WASHINGTON, D.C.—Radio personalities have long tried to build a fan following by pushing the envelope to its extremes. But can “shock jocks” go too far, to the point where homophobic, racist and sexist language costs a station its license?

Womble Bond Dickinson telecom lawyer John Garziglia addresses this subject in a new Radio Ink article. The article was prompted by a recent controversy involving St. Louis radio personality “The Grim Reaper of Radio.” According to published news reports, the Grim Reaper has used racist, misogynistic and homophobic slurs on air. In response, a Missouri state senator is calling for the FCC to yank station KQQZ’s license and levy a large fine on the station.

Could this actually happen? Garziglia notes that unlike newspapers, radio stations must apply for a periodically renewed government license. So the First Amendment protections that cover print journalism don’t necessarily give broadcasters the same liberties.

In 1971, the FCC actually did take away the license of a Mississippi broadcaster due to racist content that was found to be in violation of the now-defunct Fairness Doctrine.

But with the Fairness Doctrine no longer in play, could racist, sexist and homophobic language still cost a station its license? Garziglia said it isn’t out of the question at all.

“Underlying all FCC regulation is the Communications Act and its Section 307 requirement that radio stations licenses are granted to serve the ‘public convenience, interest, or necessity,’” Garziglia writes. “While the FCC’s statutory public interest standard has not previously been applied to homophobic, misogynistic, or racist programming, a future FCC chairman and commissioners could do so.”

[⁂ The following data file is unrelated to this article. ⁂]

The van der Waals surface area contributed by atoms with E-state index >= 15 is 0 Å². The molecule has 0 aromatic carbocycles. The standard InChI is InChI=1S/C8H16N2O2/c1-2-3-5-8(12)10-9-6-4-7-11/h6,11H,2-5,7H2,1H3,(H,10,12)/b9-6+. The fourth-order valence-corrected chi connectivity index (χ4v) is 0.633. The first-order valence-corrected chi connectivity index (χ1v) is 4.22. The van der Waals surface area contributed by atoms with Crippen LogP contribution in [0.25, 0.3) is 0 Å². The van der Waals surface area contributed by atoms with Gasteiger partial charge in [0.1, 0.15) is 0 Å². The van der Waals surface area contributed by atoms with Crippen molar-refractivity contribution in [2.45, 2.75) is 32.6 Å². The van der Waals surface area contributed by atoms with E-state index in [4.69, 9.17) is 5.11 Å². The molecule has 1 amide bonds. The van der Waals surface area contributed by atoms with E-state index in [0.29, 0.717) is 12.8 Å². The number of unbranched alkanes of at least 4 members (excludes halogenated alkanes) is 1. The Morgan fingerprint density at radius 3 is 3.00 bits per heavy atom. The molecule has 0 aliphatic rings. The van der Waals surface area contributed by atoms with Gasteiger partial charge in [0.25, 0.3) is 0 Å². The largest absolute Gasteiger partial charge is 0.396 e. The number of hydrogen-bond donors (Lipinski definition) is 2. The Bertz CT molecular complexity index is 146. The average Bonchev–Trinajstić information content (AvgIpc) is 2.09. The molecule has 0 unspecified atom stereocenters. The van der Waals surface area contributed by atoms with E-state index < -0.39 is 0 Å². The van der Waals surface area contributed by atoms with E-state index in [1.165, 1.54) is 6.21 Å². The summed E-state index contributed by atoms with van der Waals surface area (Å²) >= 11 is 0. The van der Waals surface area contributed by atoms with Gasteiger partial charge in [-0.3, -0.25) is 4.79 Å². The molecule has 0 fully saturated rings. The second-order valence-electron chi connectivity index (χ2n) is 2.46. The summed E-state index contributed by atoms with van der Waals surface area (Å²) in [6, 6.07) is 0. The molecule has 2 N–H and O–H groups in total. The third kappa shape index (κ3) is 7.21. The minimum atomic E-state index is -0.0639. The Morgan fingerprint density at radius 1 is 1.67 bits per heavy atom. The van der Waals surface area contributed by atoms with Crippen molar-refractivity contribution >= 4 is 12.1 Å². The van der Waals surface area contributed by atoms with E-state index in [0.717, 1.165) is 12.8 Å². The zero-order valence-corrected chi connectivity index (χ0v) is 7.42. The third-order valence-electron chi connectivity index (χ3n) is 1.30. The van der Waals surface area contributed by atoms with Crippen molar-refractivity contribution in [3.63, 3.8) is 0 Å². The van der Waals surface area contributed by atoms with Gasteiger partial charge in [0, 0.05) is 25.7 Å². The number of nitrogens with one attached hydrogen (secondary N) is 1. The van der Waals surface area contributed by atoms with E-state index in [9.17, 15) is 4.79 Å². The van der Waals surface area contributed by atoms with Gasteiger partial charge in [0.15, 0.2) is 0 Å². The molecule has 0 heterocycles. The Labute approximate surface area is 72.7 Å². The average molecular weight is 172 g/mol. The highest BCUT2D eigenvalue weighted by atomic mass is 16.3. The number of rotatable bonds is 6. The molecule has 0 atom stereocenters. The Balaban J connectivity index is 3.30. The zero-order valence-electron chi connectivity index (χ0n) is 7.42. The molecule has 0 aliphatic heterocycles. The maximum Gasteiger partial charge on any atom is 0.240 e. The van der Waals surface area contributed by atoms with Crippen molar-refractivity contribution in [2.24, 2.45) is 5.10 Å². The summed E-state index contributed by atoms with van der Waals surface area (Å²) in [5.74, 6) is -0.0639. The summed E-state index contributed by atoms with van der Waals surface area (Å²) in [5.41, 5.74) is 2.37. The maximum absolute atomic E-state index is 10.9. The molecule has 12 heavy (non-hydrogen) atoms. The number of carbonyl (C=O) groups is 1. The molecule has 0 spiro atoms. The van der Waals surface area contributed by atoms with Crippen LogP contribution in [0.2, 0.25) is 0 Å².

Click here to read “Homophobic, Misogynistic, And Racist Radio Programming” by John Garziglia at Radio Ink.

John Garziglia represents radio and television broadcasters, offering personalized assistance in all areas of communications and telecommunications law including transactional and contract negotiations for broadcast station mergers and acquisitions, the securing of financing, governmental auctions of new frequencies, license renewals, new stations applications, facility changes, facility upgrades, licensing, and compliance with FCC rules, regulations and policies.